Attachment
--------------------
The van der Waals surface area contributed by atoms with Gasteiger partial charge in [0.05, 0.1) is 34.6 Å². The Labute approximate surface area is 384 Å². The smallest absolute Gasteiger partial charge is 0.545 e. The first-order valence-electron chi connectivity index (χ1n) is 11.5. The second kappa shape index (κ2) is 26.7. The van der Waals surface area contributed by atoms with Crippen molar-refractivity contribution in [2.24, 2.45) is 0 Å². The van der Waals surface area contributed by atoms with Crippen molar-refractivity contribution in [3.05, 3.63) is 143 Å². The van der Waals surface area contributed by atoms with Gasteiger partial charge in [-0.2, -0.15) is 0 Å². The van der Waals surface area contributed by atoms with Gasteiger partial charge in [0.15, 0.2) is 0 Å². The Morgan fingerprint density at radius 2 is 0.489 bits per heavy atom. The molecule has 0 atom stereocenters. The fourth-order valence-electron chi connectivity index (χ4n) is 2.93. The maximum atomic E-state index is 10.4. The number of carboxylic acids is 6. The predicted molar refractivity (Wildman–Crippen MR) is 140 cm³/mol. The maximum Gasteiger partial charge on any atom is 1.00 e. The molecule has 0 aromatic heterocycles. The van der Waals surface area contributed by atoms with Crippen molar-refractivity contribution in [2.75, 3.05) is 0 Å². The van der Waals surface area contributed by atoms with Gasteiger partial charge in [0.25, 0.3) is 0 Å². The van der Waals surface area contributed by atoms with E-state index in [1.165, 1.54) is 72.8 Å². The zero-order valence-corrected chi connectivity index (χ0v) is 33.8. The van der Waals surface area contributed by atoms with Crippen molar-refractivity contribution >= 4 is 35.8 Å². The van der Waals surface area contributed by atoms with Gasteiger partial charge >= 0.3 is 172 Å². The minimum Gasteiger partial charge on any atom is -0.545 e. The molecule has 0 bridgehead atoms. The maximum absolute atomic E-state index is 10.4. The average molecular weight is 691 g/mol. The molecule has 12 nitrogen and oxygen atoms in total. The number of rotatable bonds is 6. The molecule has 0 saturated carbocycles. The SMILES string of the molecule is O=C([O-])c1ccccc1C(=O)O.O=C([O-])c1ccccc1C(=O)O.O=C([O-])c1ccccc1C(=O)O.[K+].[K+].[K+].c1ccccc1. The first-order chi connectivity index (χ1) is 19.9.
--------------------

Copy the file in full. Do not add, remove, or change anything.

The van der Waals surface area contributed by atoms with Gasteiger partial charge in [0.05, 0.1) is 34.6 Å². The Labute approximate surface area is 384 Å². The smallest absolute Gasteiger partial charge is 0.545 e. The first-order valence-electron chi connectivity index (χ1n) is 11.5. The second kappa shape index (κ2) is 26.7. The van der Waals surface area contributed by atoms with Crippen molar-refractivity contribution in [2.24, 2.45) is 0 Å². The van der Waals surface area contributed by atoms with Crippen molar-refractivity contribution in [3.05, 3.63) is 143 Å². The van der Waals surface area contributed by atoms with Gasteiger partial charge in [-0.2, -0.15) is 0 Å². The van der Waals surface area contributed by atoms with Gasteiger partial charge in [0.15, 0.2) is 0 Å². The Morgan fingerprint density at radius 2 is 0.489 bits per heavy atom. The molecule has 0 atom stereocenters. The fourth-order valence-electron chi connectivity index (χ4n) is 2.93. The maximum atomic E-state index is 10.4. The number of carboxylic acids is 6. The predicted molar refractivity (Wildman–Crippen MR) is 140 cm³/mol. The maximum Gasteiger partial charge on any atom is 1.00 e. The molecule has 0 aromatic heterocycles. The van der Waals surface area contributed by atoms with Crippen molar-refractivity contribution in [2.75, 3.05) is 0 Å². The van der Waals surface area contributed by atoms with Gasteiger partial charge in [0.25, 0.3) is 0 Å². The van der Waals surface area contributed by atoms with E-state index in [1.165, 1.54) is 72.8 Å². The zero-order valence-corrected chi connectivity index (χ0v) is 33.8. The van der Waals surface area contributed by atoms with Crippen molar-refractivity contribution >= 4 is 35.8 Å². The van der Waals surface area contributed by atoms with Gasteiger partial charge >= 0.3 is 172 Å². The minimum Gasteiger partial charge on any atom is -0.545 e. The molecule has 0 bridgehead atoms. The maximum absolute atomic E-state index is 10.4. The average molecular weight is 691 g/mol. The molecule has 12 nitrogen and oxygen atoms in total. The number of rotatable bonds is 6. The molecule has 0 saturated carbocycles. The SMILES string of the molecule is O=C([O-])c1ccccc1C(=O)O.O=C([O-])c1ccccc1C(=O)O.O=C([O-])c1ccccc1C(=O)O.[K+].[K+].[K+].c1ccccc1. The first-order chi connectivity index (χ1) is 19.9.